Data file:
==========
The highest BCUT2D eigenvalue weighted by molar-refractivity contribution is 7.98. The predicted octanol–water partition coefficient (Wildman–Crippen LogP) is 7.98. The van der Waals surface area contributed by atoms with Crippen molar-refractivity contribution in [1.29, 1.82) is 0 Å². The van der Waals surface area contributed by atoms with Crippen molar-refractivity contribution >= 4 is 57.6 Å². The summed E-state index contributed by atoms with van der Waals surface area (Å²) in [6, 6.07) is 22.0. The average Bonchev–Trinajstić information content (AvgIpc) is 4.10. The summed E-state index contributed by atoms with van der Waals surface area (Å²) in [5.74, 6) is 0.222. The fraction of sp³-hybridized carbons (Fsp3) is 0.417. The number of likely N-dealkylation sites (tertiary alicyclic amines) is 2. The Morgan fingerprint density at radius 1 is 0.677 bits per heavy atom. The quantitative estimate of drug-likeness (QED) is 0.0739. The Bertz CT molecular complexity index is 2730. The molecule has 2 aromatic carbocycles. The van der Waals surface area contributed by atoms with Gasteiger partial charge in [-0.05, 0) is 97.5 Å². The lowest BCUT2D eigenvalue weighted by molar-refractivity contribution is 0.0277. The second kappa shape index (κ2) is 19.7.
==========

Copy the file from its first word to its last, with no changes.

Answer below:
The highest BCUT2D eigenvalue weighted by molar-refractivity contribution is 7.98. The predicted octanol–water partition coefficient (Wildman–Crippen LogP) is 7.98. The van der Waals surface area contributed by atoms with Crippen molar-refractivity contribution in [1.29, 1.82) is 0 Å². The van der Waals surface area contributed by atoms with Crippen molar-refractivity contribution >= 4 is 57.6 Å². The summed E-state index contributed by atoms with van der Waals surface area (Å²) in [6, 6.07) is 22.0. The average Bonchev–Trinajstić information content (AvgIpc) is 4.10. The summed E-state index contributed by atoms with van der Waals surface area (Å²) in [5.74, 6) is 0.222. The fraction of sp³-hybridized carbons (Fsp3) is 0.417. The number of likely N-dealkylation sites (tertiary alicyclic amines) is 2. The Morgan fingerprint density at radius 1 is 0.677 bits per heavy atom. The quantitative estimate of drug-likeness (QED) is 0.0739. The Bertz CT molecular complexity index is 2730. The molecule has 2 aromatic carbocycles. The van der Waals surface area contributed by atoms with Gasteiger partial charge in [-0.05, 0) is 97.5 Å². The lowest BCUT2D eigenvalue weighted by molar-refractivity contribution is 0.0277. The second kappa shape index (κ2) is 19.7.